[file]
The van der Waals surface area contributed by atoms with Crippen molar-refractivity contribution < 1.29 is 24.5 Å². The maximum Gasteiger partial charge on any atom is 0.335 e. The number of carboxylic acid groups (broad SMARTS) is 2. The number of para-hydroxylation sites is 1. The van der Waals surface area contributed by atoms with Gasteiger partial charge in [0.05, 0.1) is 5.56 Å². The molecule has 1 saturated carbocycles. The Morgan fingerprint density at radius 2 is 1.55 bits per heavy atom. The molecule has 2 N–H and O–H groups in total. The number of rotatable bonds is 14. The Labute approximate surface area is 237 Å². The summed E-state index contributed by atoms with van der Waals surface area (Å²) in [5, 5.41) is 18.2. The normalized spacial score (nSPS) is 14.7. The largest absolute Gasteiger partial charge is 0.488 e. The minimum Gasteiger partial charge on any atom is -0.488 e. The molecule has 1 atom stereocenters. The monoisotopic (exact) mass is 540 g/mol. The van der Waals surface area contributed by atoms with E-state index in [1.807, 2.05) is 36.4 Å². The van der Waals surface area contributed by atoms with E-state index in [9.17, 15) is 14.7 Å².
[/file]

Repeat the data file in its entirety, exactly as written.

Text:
The van der Waals surface area contributed by atoms with Crippen molar-refractivity contribution < 1.29 is 24.5 Å². The maximum Gasteiger partial charge on any atom is 0.335 e. The number of carboxylic acid groups (broad SMARTS) is 2. The number of para-hydroxylation sites is 1. The van der Waals surface area contributed by atoms with Gasteiger partial charge in [0.05, 0.1) is 5.56 Å². The molecule has 1 saturated carbocycles. The Morgan fingerprint density at radius 2 is 1.55 bits per heavy atom. The molecule has 2 N–H and O–H groups in total. The number of rotatable bonds is 14. The Labute approximate surface area is 237 Å². The summed E-state index contributed by atoms with van der Waals surface area (Å²) in [5, 5.41) is 18.2. The normalized spacial score (nSPS) is 14.7. The largest absolute Gasteiger partial charge is 0.488 e. The minimum Gasteiger partial charge on any atom is -0.488 e. The molecule has 1 atom stereocenters. The monoisotopic (exact) mass is 540 g/mol. The van der Waals surface area contributed by atoms with E-state index in [1.807, 2.05) is 36.4 Å². The van der Waals surface area contributed by atoms with E-state index in [9.17, 15) is 14.7 Å².